Dough Rolled Perfect – poems by Ben Hart

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Some time ago, I stumbled on a short mockumentary about doughnuts by filmmaker Jaxon Defa. One of the interviewees was Canadian poet, Ben Hart (pictured above, visiting San Francisco), who waxes rhapsodic that if he had his way, the doughnut would be representative of modern Canadian poetry in sonnet form. I was intrigued and I started hunting around. Well, Ben got his poems published by a small hand-crafted publishing house, Frog Hollow Press in an edition entitled Dough Rolled Perfect. I went for the less expensive model, An edition of 60 numbered books, Smyth-sewn with a cover of mould-made Saint-Armand; flyleaf; approximately 30 copies are offered for sale. Although expensive ($30) for a thin paperback, it has been more than worth it for the joy it has brought.

The introduction poem, which sets the stage is entitled Finer Things:

At my most foolish, I believe confit
can teach me about being duck. I slip
Dvorak into the CD player
and pretend my ear is an instrument
built to hear the full sweep of crescendo.
I look deep into the bull’s eyes
in Guernica — see the world there,blown
to smithereens. Sure, there are lessons
gleaned from poetry and innuendo,
but what cultivation of taste explains love
of cream filling, chocolate sprinkles,
sugar glaze, a dough ring? One bite tells me
all I need to know about sweet. Truth is —
there is no finer things, only these:

I started with this and had to know more about this guy. Ben and I have been corresponding a bit as I continue to investigate Canada’s obsession with doughnuts. For example, Canada has more doughnut shops per capita than any other country on earth. Hamilton, Ontario, home of the first Tim Hortons, has approximately one doughnut shop per 300 residents. The mind boggles!

I asked Ben about his inspiration and learned, “I started working on them as part of a writing exercise in grad school. We were to produce a series of poems in a variety of poetic forms. For some reason, I got hung up on the sonnet. I read a bunch to try to get a better handle on the form. They were, for the most part, flighty and abstract. All kinds of love and despair. “Slouching towards Bethlehem” and “From fairest creatures we desire increase.” That kind of thing. Where I grew up — a small town in central Canada — we didn’t slouch towards Bethlehem. We didn’t desire fair creatures. We slouched towards Tim Horton’s (a ubiquitous Canadian donut chain). We desired a Cruller. I guess I thought pairing a stately poetic form with a common edible was a fine joke, a dig at high culture akin to drinking a cola while downing canapes festooned with foie gras. It turns out even sonnets about donuts are full of love and despair, slouching and desiring.”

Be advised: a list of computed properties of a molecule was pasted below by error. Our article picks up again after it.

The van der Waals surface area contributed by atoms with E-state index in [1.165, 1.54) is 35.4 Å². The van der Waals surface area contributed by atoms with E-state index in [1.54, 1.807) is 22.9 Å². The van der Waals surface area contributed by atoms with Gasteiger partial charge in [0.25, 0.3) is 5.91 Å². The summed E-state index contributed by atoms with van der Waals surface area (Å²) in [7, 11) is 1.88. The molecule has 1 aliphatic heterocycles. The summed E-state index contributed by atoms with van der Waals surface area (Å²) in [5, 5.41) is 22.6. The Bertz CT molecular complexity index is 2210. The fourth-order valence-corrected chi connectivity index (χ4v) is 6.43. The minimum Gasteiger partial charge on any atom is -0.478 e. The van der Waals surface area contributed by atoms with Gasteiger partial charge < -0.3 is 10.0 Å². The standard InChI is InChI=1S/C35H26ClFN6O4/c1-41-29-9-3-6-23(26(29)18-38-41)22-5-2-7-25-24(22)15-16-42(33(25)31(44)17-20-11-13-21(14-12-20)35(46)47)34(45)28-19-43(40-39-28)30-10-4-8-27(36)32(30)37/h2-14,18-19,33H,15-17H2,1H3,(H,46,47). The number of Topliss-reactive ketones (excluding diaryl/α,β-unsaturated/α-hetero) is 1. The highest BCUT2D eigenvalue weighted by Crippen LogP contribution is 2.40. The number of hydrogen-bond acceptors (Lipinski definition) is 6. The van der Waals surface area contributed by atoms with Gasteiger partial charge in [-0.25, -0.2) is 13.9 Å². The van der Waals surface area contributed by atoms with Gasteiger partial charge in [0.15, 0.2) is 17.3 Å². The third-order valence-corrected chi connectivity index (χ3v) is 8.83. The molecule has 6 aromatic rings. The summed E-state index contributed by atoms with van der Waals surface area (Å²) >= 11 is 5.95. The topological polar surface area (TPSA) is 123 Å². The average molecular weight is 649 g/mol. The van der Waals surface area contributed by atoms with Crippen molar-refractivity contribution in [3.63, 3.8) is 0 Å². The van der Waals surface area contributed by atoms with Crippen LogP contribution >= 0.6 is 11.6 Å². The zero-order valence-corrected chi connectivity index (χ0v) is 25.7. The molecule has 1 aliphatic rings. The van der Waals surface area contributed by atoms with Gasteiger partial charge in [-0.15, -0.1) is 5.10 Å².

This whole image is hilarious; the idea of slouching towards a doughnut shop… But is it any more hilarious than what I have been doing? For starters, I read a poem a day (now called our Daily Doughnut) to my network administrator. She lives in San Diego while I am in San Francisco and it is a daily joy she and I have been sharing together, savoring one page a day and reveling in them. So even as I write this, I have not read all of Ben’s poems. Instead of consuming an entire pink box of delicacies in one sitting, I have the advantage of consuming them fresh each day, and relishing each and every one.

Then there is my sister. I am in my mid-40s and she is approaching 60 and is a school administrator. When I recited Fritter over the phone, she immediately lamented that she no longer has access to teaching kids as this is exactly how she would like to introduce them to poetry. No less than four times now she has called me and said, “I have you on speaker phone with some friends – you have to read Fritter!” It is erotic and enticing and an ode to my personal favorite…

Not a donut at all. You’re something else,
Fritter, sneaking into the box like that.
Party crasher in sassy sugar dress.
I try to exercise restraint, to save
my favourite for last, but I come
quickly and, when I do, you’re the sweetness
my tooth begs to bite into. Apple-filled,
you’re low-hanging fruit. A temptress
and I’m easy, more than willing to
be taken in, to indulge until the bulge
under my shirt flashes guilty skin.
You frit together all that judges me,
how I wear my ills — unheld love handles,
an empty stomach I can’t seem to fill.

Reading Ben’s poems has been teaching me about doughnuts. Today’s Daily Doughnut was Dutchie and that is a flavor I am unfamiliar with so it beget a bunch of googling around and investigation. And I’ve been learning about Timmies as well, the slang for Tim Horton’s. It has been teaching me that great poetry need not be about love or death (although that certainly exists within my doughnut world).

A last note on the physical book. I love hand-crafted things — books, art, food — it doesn’t matter. And the Colophon to the volume makes me love it that much more:

TEXT PAPER:     Mohawk 80 LB. Superfine Text (archival and acid-free)
TYPEFACE:         Garamond Premier Pro for text: SnowWrite for display
CLOTH COVER: Japanese bookcloth – 100% cotton
PAPER COVER:  St. Armand cotton & jute; covers were printed by Frog Hollow Press on an EPSON 3800 with archival inks.

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